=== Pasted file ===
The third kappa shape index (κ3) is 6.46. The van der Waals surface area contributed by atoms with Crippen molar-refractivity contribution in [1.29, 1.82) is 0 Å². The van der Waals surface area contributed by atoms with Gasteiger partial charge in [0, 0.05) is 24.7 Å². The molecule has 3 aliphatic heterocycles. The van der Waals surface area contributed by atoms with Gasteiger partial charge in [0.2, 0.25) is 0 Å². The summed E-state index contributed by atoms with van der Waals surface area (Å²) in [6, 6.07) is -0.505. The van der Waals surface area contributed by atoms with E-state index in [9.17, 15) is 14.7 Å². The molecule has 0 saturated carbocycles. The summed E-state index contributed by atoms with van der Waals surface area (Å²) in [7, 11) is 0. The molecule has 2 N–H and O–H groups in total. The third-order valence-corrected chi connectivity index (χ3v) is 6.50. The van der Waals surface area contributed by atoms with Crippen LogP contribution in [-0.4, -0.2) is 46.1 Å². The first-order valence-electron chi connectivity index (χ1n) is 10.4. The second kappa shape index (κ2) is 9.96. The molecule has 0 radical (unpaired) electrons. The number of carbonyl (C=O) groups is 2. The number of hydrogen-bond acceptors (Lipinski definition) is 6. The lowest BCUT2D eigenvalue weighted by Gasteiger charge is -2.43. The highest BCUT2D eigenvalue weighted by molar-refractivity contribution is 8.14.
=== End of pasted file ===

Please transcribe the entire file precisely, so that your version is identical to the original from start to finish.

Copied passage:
The third kappa shape index (κ3) is 6.46. The van der Waals surface area contributed by atoms with Crippen molar-refractivity contribution in [1.29, 1.82) is 0 Å². The van der Waals surface area contributed by atoms with Gasteiger partial charge in [0, 0.05) is 24.7 Å². The molecule has 3 aliphatic heterocycles. The van der Waals surface area contributed by atoms with Gasteiger partial charge in [0.2, 0.25) is 0 Å². The summed E-state index contributed by atoms with van der Waals surface area (Å²) in [6, 6.07) is -0.505. The van der Waals surface area contributed by atoms with E-state index in [9.17, 15) is 14.7 Å². The molecule has 0 saturated carbocycles. The summed E-state index contributed by atoms with van der Waals surface area (Å²) in [7, 11) is 0. The molecule has 2 N–H and O–H groups in total. The third-order valence-corrected chi connectivity index (χ3v) is 6.50. The van der Waals surface area contributed by atoms with Crippen LogP contribution in [-0.4, -0.2) is 46.1 Å². The first-order valence-electron chi connectivity index (χ1n) is 10.4. The second kappa shape index (κ2) is 9.96. The molecule has 0 radical (unpaired) electrons. The number of carbonyl (C=O) groups is 2. The number of hydrogen-bond acceptors (Lipinski definition) is 6. The lowest BCUT2D eigenvalue weighted by Gasteiger charge is -2.43. The highest BCUT2D eigenvalue weighted by molar-refractivity contribution is 8.14.